Sleeve label consumption is projected to reach 6,425 million m₂ in 2014, with a value of approximately $4.4 billion. Sleeve labels are growing at a faster rate than the label market as a whole, and represent a projected 12.5% share of global label consumption by area in 2014.
The Future of Stretch and Shrink Sleeves to 2019 examines the global market and technology trends from 2008 to 2019, and presents forecasts for the five-year period to 2019. Market forecasts are presented by sleeve label format, materials, end use sectors and geographic markets. The report also examines the sleeve label industry supply chain and key market drivers and trends.
Sleeve labeling has been used predominantly for food and beverage product packaging. Combined, these areas account for a projected volume share of 85.3% in 2014. Gains have also been made in other non-food and beverage markets during the review period. Sleeve labels are now used for cosmetics and toiletries, health and pharmaceuticals, household care products and many other markets.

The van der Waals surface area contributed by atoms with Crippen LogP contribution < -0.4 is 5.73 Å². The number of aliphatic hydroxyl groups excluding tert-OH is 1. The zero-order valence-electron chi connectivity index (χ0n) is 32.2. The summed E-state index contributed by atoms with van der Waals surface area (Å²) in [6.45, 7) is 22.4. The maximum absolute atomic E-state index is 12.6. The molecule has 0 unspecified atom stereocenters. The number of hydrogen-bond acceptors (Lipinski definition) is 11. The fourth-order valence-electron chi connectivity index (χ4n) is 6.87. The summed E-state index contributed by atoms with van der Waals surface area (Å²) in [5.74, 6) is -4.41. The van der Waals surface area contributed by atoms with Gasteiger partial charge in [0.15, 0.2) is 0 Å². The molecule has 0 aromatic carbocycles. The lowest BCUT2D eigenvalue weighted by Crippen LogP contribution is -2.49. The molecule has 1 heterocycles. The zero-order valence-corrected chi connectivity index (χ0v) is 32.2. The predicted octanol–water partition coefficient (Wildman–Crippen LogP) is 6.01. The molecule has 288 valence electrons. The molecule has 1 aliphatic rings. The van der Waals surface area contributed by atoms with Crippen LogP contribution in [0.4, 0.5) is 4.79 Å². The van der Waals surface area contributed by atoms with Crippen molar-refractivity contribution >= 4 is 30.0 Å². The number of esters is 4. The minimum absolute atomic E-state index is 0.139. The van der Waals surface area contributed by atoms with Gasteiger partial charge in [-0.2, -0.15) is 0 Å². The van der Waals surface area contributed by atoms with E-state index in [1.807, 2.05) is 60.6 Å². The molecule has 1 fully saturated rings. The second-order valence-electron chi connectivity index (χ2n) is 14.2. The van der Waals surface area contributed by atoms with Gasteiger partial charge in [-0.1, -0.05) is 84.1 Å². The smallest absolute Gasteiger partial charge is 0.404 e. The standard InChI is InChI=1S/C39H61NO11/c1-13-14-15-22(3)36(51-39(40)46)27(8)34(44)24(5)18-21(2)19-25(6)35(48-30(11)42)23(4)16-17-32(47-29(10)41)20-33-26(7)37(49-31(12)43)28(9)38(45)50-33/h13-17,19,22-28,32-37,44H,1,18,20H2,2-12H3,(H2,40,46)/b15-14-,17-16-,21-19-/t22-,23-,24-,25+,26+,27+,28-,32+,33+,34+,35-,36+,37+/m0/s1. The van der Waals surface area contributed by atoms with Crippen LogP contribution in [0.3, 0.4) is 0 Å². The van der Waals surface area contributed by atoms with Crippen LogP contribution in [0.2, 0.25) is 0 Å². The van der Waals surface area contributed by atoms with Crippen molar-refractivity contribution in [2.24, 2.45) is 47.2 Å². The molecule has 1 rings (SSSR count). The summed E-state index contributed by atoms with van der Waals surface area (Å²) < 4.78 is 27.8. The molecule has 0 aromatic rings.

So, what are the key factors driving this market forward? According to the study, sleeve label demand is largely driven by its advantages in terms of marketing, brand identity and visual on-shelf appeal for customers. Growing demand for plastic bottles and light-weighting of both plastic and glass bottles is also a positive influence on demand. New technology developments in films and manufacturing processes are improving the quality and definition of sleeve labels on a continual basis. Other market drivers for sleeve labels include economic influences, consumer demand for convenience products and retail trends.
According to the report, Western Europe is the largest regional market for sleeve labels, accounting for a projected share of close to one-third of global consumption in 2014, followed by Asia Pacific and South America. The South and Central American market is forecast to grow at the fastest rate in the next five years.
As the major sleeve label markets are maturing in developed countries and competition from lower-cost labelling alternatives is intensifying, the market is not expected to increase in value as quickly as it did during the early to middle part of the last decade.
The Future of Stretch and Shrink Sleeves to 2019 also reports that there is mounting concern from recyclers and brand owners that some sleeve label materials are incompatible with existing PET bottle recycling processes.